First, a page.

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Jeroen W. Pluimers on .NET, C#, Delphi, databases, and personal interests

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Archive for November, 2012

UNC and IPv6 (via IPv6 address – Wikipedia, the free encyclopedia)

Posted by jpluimers on 2012/11/23

If you have a MYSHARE share on SERVER having an IPv6 of 2001:db8:85a3:8d3:1319:8a2e:370:7348, but your WINS fails, then you can use it in an UNC path like this:


Thanks to this part of the IPv6 addresses article on Wikipedia:

Literal IPv6 addresses in UNC path names

In Microsoft Windows operating systems, IPv4 addresses are valid location identifiers in Uniform Naming Convention (UNC) path names. However, the colon is an illegal character in a UNC path name. Thus, the use of IPv6 addresses is also illegal in UNC names. For this reason, Microsoft implemented a transcription algorithm to represent an IPv6 address in form of a domain name that can be used in UNC paths. For this purpose, Microsoft registered and reserved the second-level domain on the Internet. IPv6 addresses are transcribed as a hostname or subdomain name within this name space, in the following fashion:


is written as

This notation is automatically resolved by Microsoft software without any queries to DNS name servers. If the IPv6 address contains a zone index, it is appended to the address portion after an ‘s’ character:


via: IPv6 address – Wikipedia, the free encyclopedia.

Posted in Microsoft Surface on Windows 7, Power User, Windows, Windows 7, Windows 8, Windows Vista | Leave a Comment »

SQL Server quick tip by Denis Gobo: use DBCC SHOWCONTIG for Min/Max/Average row sizes (via: sql server – Size of a single Record ? SQL – Stack Overflow)

Posted by jpluimers on 2012/11/22

Thanks SQLMenace (Denis Gobo) for this great tip on getting min/max/average row sizes (and more) using DBCC SHOWCONTIG.

Don’t forget the “with tableresults”, without it, it will skip the min/max/average recordsize from the results, and present the results as text (not as a row).



Run DBCC SHOWCONTIG with your table name

dbcc showcontig ('TableName') with tableresults

then look at max min and average record size

This feature works at least from SQL Server 2000 onward, though somewhere after SQL Server 2012 it will be removed.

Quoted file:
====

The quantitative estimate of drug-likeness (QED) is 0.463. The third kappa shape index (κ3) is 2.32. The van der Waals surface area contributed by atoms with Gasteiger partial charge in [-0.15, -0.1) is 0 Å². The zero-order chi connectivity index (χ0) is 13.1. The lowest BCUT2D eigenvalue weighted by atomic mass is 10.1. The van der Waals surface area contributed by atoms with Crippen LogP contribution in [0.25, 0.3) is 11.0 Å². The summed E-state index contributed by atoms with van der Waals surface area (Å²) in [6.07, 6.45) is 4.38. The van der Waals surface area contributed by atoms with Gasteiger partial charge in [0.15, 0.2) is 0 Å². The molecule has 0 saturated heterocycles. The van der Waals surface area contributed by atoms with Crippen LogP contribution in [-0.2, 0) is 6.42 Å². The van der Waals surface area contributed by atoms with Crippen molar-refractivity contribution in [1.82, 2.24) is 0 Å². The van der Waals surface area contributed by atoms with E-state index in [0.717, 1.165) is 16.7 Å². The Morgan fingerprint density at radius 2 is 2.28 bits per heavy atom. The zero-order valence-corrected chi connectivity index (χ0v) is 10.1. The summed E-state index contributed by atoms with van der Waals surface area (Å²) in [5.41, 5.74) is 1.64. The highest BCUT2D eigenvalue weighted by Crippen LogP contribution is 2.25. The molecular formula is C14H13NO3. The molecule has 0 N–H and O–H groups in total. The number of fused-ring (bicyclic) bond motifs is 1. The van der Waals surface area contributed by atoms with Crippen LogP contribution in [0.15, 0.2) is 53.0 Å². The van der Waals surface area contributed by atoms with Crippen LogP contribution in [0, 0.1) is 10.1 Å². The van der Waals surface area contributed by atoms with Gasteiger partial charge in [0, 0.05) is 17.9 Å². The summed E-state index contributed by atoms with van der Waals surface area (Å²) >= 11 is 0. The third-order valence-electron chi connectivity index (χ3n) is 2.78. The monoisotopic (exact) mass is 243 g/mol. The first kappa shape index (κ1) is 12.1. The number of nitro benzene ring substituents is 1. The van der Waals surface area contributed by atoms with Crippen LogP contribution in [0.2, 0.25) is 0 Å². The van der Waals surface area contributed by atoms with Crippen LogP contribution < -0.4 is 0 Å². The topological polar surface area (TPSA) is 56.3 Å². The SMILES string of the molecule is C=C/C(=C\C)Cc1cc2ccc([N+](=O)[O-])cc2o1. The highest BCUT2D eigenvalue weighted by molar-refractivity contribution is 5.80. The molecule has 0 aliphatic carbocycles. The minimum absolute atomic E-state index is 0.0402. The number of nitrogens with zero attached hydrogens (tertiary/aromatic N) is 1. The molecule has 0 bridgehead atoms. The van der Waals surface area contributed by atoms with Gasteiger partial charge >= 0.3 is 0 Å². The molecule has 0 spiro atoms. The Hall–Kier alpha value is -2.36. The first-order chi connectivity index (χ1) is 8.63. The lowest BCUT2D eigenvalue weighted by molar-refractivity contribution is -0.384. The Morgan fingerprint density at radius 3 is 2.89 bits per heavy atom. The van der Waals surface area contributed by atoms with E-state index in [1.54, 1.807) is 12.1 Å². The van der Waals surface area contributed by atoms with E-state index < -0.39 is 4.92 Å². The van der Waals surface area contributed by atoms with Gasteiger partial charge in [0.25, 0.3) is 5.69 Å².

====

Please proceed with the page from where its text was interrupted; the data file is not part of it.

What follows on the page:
As of SQL Server 2005 you can use sys.dm_db_index_physical_stats. An example on how to use that is here.

It just made me shiver when finding out an unindexed table with 9 million rows averaging about 300 bytes took 8 minutes to query.
Time to add some indexes, and have someone look at the disk back-end.


via: sql server – Size of a single Record ? SQL – Stack Overflow.

Posted in Database Development, Development, SQL Server, SQL Server 2000, SQL Server 2005, SQL Server 2008, SQL Server 2008 R2, SQL Server 2012 | Leave a Comment »

.NET/C# LINQ gem: How to check if a char in a list of characters (via Stack Overflow)

Posted by jpluimers on 2012/11/21

Often when comparing characters with a list of characters, that list does not consist of consts.

It if were, you could make a switch statement:

                    switch (item)
                        case '/':
                        case '\\':
                        case ';':
                            addSeparator(separatorsUsed, item);

But reality is that you cannot do things like this:

                    switch (item)
                        case Path.AltDirectorySeparatorChar: // Error: A constant value is expected
                        case Path.DirectorySeparatorChar:
                        case Path.PathSeparator:
                            addSeparator(separatorsUsed, item);

However, you can perform a small trick and use LINQ to write some pretty elegant code based on Contains.

                    char[] pathSeparators = { Path.AltDirectorySeparatorChar, Path.DirectorySeparatorChar, Path.PathSeparator };
                    // LINQ:
                    if (pathSeparators.Contains(item))
                        addSeparator(separatorsUsed, item);

The LINQ logic has the logic backwards (you can think of it like “item in pathSeparators”, but it is far easier to read than this:

                    if ((item == Path.AltDirectorySeparatorChar) || (item == Path.DirectorySeparatorChar) || (item == Path.PathSeparator))